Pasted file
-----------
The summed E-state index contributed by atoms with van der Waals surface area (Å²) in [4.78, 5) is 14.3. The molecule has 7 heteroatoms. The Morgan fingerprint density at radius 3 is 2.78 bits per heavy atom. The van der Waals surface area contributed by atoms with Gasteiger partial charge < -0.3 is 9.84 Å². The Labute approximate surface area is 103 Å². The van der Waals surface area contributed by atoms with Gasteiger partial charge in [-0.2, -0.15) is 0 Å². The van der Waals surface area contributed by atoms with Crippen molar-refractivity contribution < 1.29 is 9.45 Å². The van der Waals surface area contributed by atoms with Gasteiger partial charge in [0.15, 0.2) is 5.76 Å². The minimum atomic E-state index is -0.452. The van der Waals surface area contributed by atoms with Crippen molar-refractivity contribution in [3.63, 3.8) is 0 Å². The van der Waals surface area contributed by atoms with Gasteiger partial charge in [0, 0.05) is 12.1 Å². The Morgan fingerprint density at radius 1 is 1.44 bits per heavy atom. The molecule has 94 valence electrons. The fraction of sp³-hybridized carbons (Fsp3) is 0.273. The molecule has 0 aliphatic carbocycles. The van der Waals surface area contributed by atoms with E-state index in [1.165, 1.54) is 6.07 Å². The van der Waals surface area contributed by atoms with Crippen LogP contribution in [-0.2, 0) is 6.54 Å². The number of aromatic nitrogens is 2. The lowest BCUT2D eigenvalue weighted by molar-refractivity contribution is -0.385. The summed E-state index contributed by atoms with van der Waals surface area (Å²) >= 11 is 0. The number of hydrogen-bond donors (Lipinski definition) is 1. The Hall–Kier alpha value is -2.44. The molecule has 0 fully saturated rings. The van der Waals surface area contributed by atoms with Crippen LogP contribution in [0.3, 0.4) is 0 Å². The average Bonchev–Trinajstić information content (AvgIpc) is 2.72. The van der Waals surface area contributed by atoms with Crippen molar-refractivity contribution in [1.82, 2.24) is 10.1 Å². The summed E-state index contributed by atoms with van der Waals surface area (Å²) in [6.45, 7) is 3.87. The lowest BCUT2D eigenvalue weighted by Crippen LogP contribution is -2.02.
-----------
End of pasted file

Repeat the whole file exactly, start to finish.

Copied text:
The summed E-state index contributed by atoms with van der Waals surface area (Å²) in [4.78, 5) is 14.3. The molecule has 7 heteroatoms. The Morgan fingerprint density at radius 3 is 2.78 bits per heavy atom. The van der Waals surface area contributed by atoms with Gasteiger partial charge < -0.3 is 9.84 Å². The Labute approximate surface area is 103 Å². The van der Waals surface area contributed by atoms with Gasteiger partial charge in [-0.2, -0.15) is 0 Å². The van der Waals surface area contributed by atoms with Crippen molar-refractivity contribution < 1.29 is 9.45 Å². The van der Waals surface area contributed by atoms with Gasteiger partial charge in [0.15, 0.2) is 5.76 Å². The minimum atomic E-state index is -0.452. The van der Waals surface area contributed by atoms with Crippen molar-refractivity contribution in [3.63, 3.8) is 0 Å². The van der Waals surface area contributed by atoms with Gasteiger partial charge in [0, 0.05) is 12.1 Å². The Morgan fingerprint density at radius 1 is 1.44 bits per heavy atom. The molecule has 94 valence electrons. The fraction of sp³-hybridized carbons (Fsp3) is 0.273. The molecule has 0 aliphatic carbocycles. The van der Waals surface area contributed by atoms with E-state index in [1.165, 1.54) is 6.07 Å². The van der Waals surface area contributed by atoms with Crippen LogP contribution in [-0.2, 0) is 6.54 Å². The number of aromatic nitrogens is 2. The lowest BCUT2D eigenvalue weighted by molar-refractivity contribution is -0.385. The summed E-state index contributed by atoms with van der Waals surface area (Å²) >= 11 is 0. The number of hydrogen-bond donors (Lipinski definition) is 1. The Hall–Kier alpha value is -2.44. The molecule has 0 fully saturated rings. The van der Waals surface area contributed by atoms with Crippen LogP contribution in [0.3, 0.4) is 0 Å². The average Bonchev–Trinajstić information content (AvgIpc) is 2.72. The van der Waals surface area contributed by atoms with Crippen molar-refractivity contribution in [1.82, 2.24) is 10.1 Å². The summed E-state index contributed by atoms with van der Waals surface area (Å²) in [6.45, 7) is 3.87. The lowest BCUT2D eigenvalue weighted by Crippen LogP contribution is -2.02.